A friend of mine was once stopped on the street by someone who asked him the following question: “Why are Jews always in a rush?”
My friend was taken aback by the query, for he was just walking calmly down the street minding his own business. Yet it got him thinking: are Jews really in more of a rush than anybody else? After all, in the East, especially in the New York area, it seems that no one has time for anything!
Yet in this week’s Torah portion, we find that a hurried atmosphere characterized the Jews’ departure from Egypt and became a nation. They had to eat the Pascal offering in haste on Passover night, with their traveling clothing on. For hundreds of years the Egyptians had refused to let the Jews leave, yet in the end they made them depart on less than a day’s notice. They didn’t want to see them around for a minute longer! The Jews had no time to prepare bread properly; hence they made matza that doesn’t need to rise. In essence, our origins as a nation all took place in a fast-paced fashion. Why was that so?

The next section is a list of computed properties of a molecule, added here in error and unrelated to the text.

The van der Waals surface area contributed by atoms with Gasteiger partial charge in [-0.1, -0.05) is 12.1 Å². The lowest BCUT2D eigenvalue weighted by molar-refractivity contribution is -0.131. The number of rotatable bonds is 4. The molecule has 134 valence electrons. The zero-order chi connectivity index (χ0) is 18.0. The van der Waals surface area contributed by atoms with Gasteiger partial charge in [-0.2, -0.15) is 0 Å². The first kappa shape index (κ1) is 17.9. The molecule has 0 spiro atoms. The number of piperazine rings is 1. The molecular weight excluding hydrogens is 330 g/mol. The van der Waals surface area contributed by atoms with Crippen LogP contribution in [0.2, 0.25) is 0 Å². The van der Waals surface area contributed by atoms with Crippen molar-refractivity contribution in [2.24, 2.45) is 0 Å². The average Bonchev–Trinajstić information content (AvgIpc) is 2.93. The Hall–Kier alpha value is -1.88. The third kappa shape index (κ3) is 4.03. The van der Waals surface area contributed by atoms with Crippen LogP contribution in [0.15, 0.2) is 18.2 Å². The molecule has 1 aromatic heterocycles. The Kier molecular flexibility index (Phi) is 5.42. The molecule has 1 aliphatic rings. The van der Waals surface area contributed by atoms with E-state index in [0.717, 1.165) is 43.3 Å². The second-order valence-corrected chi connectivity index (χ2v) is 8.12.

The commentaries explain that the G-d wished to teach the Jews a fundamental lesson in life. When we have something to take care of, be it a project or a life-long ambition we wish to pursue, we invariably allow laziness to overcome us. We push off what we can accomplish today for tomorrow. By hurrying the Jews out of Egypt, G-d was teaching them that when it comes time to take care of something, just do it. Get things accomplished when you can. If you have the opportunity to perform a mitzvah, a Torah commandment, such as helping a fellow man or studying Torah, don’t procrastinate; do it right now.
G-d also wished to show the Jews that although they slaved so long and despaired of hope for redemption, He didn’t forget them. At the prescribed time for their redemption, He was ready to lead them out at a moment’s notice. This represents our deepest hopes as a people. We face challenges in life that engulf us with worry and despair. Yet G-d can work swiftly. He can turn everything around “in the blink of an eye” when the right time arrives, just as He did in Egypt. We can always turn to Him for hope and salvation.
We all long for the Final Redemption when “swords will turn to plowshares” and true peace will reign across the world. The Rabbis teach us that it can come in the blink of an eye, just as the Exodus occurred in Egypt in a fast-paced manner. It is our fervent hope that that day will arrive soon.